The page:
The cybersecurity company said cybercriminals are especially fond of the Christmas season when financial transactions are prevalent. In the Philippines, online shopping and being active on social media are historically highest every December. Filipinos enjoy the longest holiday vacations during this month, compared to its neighbours in Southeast Asia.
As soon as the fourth quarter kicked in, Kaspersky discovered and blocked the top three malicious programs detected to have attempted to infect its users in the country, which are:
1. Trojan.downloader.Win32.upatre.vma (10,169 attempts), which downloads mostly banking Trojans to steal payment credentials
2. Trojan.script.agent.bg (4,186 attempts) that downloads and runs other malware, often encrypting user’s data
3. Trojan.clicker.html.iframe.dg (2,808 attempts) which opens web pages in a browser without the user’s permission, to drive visits to a site to increase its hits
Kaspersky is particularly advising Filipinos to be mindful of banking Trojans which usually target users of online financial services and online shoppers in general. These Trojans use online store brands to hunt for credentials like login, password, card number, phone number, etc. It can intercept input data on target sites, change the online page content and/or redirect visitors to phishing pages.
“With the long break which we can spend with our family and friends to travel and relax, this holiday season is undoubtedly the most wonderful time of the year. Let us keep it that way by keeping our guards up as we enjoy this season,” says Yeo Siang Tiong, General Manager for Southeast Asia at Kaspersky.
“It is the time where shopping online increases and posting on social media is on the rise. It’s also worth noting that a lot of employees may be travelling with their corporate laptops and mobile phones, working remotely to avoid work emails from piling up. These mean additional opportunities for cybercriminals to wage their own holiday campaigns. We encourage everyone to practice basic good online habits throughout this break to keep these crooks out of their way,” adds Siang Tiong.
To avoid the risk of threats during Christmas time, Kaspersky suggests the following security measures:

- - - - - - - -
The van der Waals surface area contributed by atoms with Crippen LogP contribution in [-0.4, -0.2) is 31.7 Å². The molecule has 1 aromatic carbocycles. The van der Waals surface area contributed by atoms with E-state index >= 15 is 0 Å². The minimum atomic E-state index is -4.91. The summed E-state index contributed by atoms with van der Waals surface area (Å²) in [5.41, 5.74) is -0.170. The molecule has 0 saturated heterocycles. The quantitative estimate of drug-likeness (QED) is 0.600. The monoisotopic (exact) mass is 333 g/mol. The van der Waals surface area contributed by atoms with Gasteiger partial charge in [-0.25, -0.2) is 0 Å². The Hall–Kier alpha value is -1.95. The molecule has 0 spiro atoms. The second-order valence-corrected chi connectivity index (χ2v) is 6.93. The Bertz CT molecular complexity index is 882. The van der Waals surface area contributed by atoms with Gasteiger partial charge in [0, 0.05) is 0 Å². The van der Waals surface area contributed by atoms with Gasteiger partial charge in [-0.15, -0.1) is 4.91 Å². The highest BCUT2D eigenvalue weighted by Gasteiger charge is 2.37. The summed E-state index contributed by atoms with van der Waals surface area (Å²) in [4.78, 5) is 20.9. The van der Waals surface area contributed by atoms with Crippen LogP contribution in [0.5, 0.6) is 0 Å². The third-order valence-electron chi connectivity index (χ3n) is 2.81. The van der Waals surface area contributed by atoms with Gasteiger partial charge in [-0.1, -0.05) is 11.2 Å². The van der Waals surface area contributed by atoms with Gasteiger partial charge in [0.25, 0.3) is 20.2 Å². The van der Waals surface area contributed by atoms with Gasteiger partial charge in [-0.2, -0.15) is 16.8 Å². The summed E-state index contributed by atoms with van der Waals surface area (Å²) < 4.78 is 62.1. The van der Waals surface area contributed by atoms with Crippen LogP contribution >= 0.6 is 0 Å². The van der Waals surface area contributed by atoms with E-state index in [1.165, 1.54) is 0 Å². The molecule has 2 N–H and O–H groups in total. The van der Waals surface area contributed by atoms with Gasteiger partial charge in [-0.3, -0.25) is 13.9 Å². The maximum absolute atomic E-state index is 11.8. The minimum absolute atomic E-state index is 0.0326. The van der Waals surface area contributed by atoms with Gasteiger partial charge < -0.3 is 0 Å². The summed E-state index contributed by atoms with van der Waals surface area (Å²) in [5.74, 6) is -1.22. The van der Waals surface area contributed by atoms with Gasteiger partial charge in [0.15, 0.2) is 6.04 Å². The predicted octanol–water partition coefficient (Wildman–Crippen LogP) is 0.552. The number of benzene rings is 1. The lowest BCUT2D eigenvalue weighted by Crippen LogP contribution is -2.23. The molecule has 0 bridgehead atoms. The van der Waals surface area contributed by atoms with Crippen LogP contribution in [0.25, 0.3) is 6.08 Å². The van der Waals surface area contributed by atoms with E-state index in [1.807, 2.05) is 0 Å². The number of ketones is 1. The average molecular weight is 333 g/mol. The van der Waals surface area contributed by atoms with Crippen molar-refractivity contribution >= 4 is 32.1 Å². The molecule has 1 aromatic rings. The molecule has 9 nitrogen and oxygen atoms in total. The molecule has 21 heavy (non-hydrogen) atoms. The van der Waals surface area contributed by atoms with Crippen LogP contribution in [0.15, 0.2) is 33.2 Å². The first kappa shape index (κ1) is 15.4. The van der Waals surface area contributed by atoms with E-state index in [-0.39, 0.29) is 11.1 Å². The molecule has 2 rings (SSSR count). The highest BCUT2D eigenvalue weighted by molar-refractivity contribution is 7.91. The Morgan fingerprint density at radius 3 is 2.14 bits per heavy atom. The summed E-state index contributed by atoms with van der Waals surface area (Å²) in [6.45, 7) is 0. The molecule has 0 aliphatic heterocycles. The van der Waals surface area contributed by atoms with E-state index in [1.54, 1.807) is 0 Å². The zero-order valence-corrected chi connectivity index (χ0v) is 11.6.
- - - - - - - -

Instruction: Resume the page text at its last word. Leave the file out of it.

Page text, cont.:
Wrap your passwords in layers of complexity. Combine letters, numbers and characters to make your passwords a little harder to crack. This is also a good time to change your passwords if you have been using the same one for a long time.
If you’re shopping, scope out sites before buying. Check out reviews of online stores to decide if they’re legitimate and safe before you put in your personal information.
Check your purchased list twice. Make sure your email confirmation is legitimate as cybercriminals send out phishing emails for a quick click.
Before travelling or working remotely, jot down important details of your devices and service providers. Take note of the IMEI* of your device and ensure that you have the contact details of your service provider based on your destination.
Protect your devices. Just as with your passport, camera or wallet, don’t leave your gadgets unattended. As a traveller, installing anti-theft software on your mobile devices should be at the top of your list. This is normally a feature in powerful security solutions such as Kaspersky Internet Security.
Access the internet on a secure network. Avoid public Wi-Fi and choose VPN which will provide you with a secure connection that will prevent an attack on your personal information.
Charge your device on a wall socket, as possibly as you can. Not all electricity is equally good for your device and connecting them to aftermarket (non-original) charger can turn devices into expensive bricks. And get this: USB ports are designed not just for charging but to transfer data. Attackers can get your phone number, download your contacts, or install malicious apps. Attackers can even call any of the numbers stored at your expense so if you’re roaming, you’ll go home with a shocking phone bill.
Stop yourself from clicking on unknown links or downloading attachments. A lot of malware come in the disguise of a confirmation letter as an attachment or downloadable file.
*IMEI: International Mobile Station Equipment Identity located where the battery or SIM card is on the device.